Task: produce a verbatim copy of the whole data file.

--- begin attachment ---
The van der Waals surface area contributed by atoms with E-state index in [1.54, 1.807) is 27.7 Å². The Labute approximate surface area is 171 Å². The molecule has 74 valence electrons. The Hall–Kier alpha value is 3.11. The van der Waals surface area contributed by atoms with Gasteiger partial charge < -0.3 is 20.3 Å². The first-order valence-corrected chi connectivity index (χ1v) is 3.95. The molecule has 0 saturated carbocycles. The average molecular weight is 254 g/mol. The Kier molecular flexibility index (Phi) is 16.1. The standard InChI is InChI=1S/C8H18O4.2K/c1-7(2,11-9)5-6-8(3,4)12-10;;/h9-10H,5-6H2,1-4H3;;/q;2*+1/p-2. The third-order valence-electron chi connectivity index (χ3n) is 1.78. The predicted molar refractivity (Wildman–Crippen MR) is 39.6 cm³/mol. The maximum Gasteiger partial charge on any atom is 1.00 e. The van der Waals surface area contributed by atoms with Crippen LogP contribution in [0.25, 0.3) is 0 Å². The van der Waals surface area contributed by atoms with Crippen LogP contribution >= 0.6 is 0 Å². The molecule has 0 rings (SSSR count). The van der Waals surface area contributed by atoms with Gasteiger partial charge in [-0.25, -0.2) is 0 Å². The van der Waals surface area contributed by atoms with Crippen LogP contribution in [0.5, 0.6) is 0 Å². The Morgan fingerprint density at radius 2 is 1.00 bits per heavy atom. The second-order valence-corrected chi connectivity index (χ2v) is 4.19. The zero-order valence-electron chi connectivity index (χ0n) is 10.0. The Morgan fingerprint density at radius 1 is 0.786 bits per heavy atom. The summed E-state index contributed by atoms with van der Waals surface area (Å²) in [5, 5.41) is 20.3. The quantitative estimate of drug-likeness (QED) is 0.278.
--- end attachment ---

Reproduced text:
The van der Waals surface area contributed by atoms with E-state index in [1.54, 1.807) is 27.7 Å². The Labute approximate surface area is 171 Å². The molecule has 74 valence electrons. The Hall–Kier alpha value is 3.11. The van der Waals surface area contributed by atoms with Gasteiger partial charge < -0.3 is 20.3 Å². The first-order valence-corrected chi connectivity index (χ1v) is 3.95. The molecule has 0 saturated carbocycles. The average molecular weight is 254 g/mol. The Kier molecular flexibility index (Phi) is 16.1. The standard InChI is InChI=1S/C8H18O4.2K/c1-7(2,11-9)5-6-8(3,4)12-10;;/h9-10H,5-6H2,1-4H3;;/q;2*+1/p-2. The third-order valence-electron chi connectivity index (χ3n) is 1.78. The predicted molar refractivity (Wildman–Crippen MR) is 39.6 cm³/mol. The maximum Gasteiger partial charge on any atom is 1.00 e. The van der Waals surface area contributed by atoms with Crippen LogP contribution in [0.25, 0.3) is 0 Å². The van der Waals surface area contributed by atoms with Crippen LogP contribution >= 0.6 is 0 Å². The molecule has 0 rings (SSSR count). The van der Waals surface area contributed by atoms with Gasteiger partial charge in [-0.25, -0.2) is 0 Å². The van der Waals surface area contributed by atoms with Crippen LogP contribution in [0.5, 0.6) is 0 Å². The Morgan fingerprint density at radius 2 is 1.00 bits per heavy atom. The second-order valence-corrected chi connectivity index (χ2v) is 4.19. The zero-order valence-electron chi connectivity index (χ0n) is 10.0. The Morgan fingerprint density at radius 1 is 0.786 bits per heavy atom. The summed E-state index contributed by atoms with van der Waals surface area (Å²) in [5, 5.41) is 20.3. The quantitative estimate of drug-likeness (QED) is 0.278.